I’m now beginning to blame my lack of sleep on my studio apartment. Don’t get me wrong. It’s efficiently designed and beautiful. I like it. But psychologists tell us (I listen to psychologists, I used to be one of them) that you should not sleep and work in the same room. The computer, books and worktable should be in a place called Study Room, and the bed should be actively and purely for sleep, and may be…yes, just sleep. I’ve broken that rule, and being a light, night sleeper anyway, am suspecting that’s why when it’s time to sleep my mind stays at the computer table, and when I literally shift in bed and turn the other side my eyes rest on the books. They do not stop there. They go ahead to open what I have not read; bringing all kinds of images and stories it’s useless counting the legendary sheep, goats or donkeys. Trouble with me is that those goats and sheep become real, worsening my problem. When I begin at 200 downwards, 199, 198, 197…I arrive at 022 and wonder, what’s going to happen to all those goats I’ve been counting? Do they have enough grass to eat? Can they help themselves in a storm? What about in the fire? I’ve been listening to news of the California fire and the thunderstorms in central New York it’s only natural to pity the goats and sheep that would be out there when nature intensifies and brings attention to self.

Since am trying to minimize my journal writing, am blogging away my sleeplessness. I will log onto the Chinese alternative meds site and read all about Suan Zao Ren Tang Wan…I understand it calms the spirit, which helps to restore sleep. There’s also stuff from a friend concerning electrolytes, melatonin, why and how my brain chemistry is playing wakeful games. On the side he has ideas and biases about what might help. On my own I’ve given up lentils at night. I’ve noticed that if I need nine straight hours concentrating on a manuscript, essay writing, whatever, lentils will keep me energized, at my desk come rain or shine. That’s the message from my body concerning lentils. Therefore I can eat them as my morning/lunch boost but not at night. Whatever happened to the tea-tranquilizers? They work the opposite. Alert, alert. There’s a chapter in a management book on how to sleep in eleven seconds. 1. Close your eyes. 2. Imagine opaque. 3. My mind is already saying unless its figurative, it’s not wise, later on possible for a fiction writer to imagine opaque. Now am entering a debate with my mind what things one can imagine opaque and before I know it it’s not eleven seconds but two hours and am wide awake. Anyway, for now I’ll stay on the safe side of home remedies, Chinese therapy and grandma’s pumpkin cake. No matter what, life tastes better as a piece of pumpkin cake.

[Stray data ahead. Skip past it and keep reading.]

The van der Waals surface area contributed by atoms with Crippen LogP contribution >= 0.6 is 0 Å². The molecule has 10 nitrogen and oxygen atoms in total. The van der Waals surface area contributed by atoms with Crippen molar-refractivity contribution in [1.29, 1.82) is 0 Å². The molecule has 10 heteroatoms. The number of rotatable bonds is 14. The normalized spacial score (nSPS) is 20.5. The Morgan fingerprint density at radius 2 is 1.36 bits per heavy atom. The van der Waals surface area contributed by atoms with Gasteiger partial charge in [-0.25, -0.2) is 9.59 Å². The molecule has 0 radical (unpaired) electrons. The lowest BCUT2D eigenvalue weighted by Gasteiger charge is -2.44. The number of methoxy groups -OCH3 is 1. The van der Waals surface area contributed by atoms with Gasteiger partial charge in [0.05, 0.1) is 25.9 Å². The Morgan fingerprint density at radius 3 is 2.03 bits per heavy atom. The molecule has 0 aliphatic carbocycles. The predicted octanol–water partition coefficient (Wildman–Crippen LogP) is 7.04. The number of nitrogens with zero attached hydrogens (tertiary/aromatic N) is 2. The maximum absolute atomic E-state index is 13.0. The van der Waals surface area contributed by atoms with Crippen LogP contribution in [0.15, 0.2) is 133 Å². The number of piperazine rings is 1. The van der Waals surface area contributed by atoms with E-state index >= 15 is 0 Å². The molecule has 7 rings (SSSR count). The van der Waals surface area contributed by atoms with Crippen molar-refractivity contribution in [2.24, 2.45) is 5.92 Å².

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One Response to My days in the night

  1. Charles August 26, 2009 at 1:29 am #

    Mildred,
    First welcome to the USA! Its nice to know you are closer than you used to be back in Dakar Senegal. I have really enjoyed reading about your experiences in the first few weeks of being in Syracuse! You are such an amazing story teller! But you are even more than that! There is something about the way you tell your stories that makes your reader a part of your very experience in such a way that they begin to see their own unwritten stories about their own lives! I mean you are just amazing! You are going to keep me coming back here simply to read everything you have written! It is very exciting to read your stories. I saw myself with you in Farmers Market, looking at those blue and black berries and I remembered mine in the refrigerator and wanted to go and make myself a smoothie! I loved the sense of humor exhibited through out the blog especially when you described how the smart advice on how to sleep in eleven seconds turned out to be a terrible remedy for sleep deprivation!
    Okay later dear.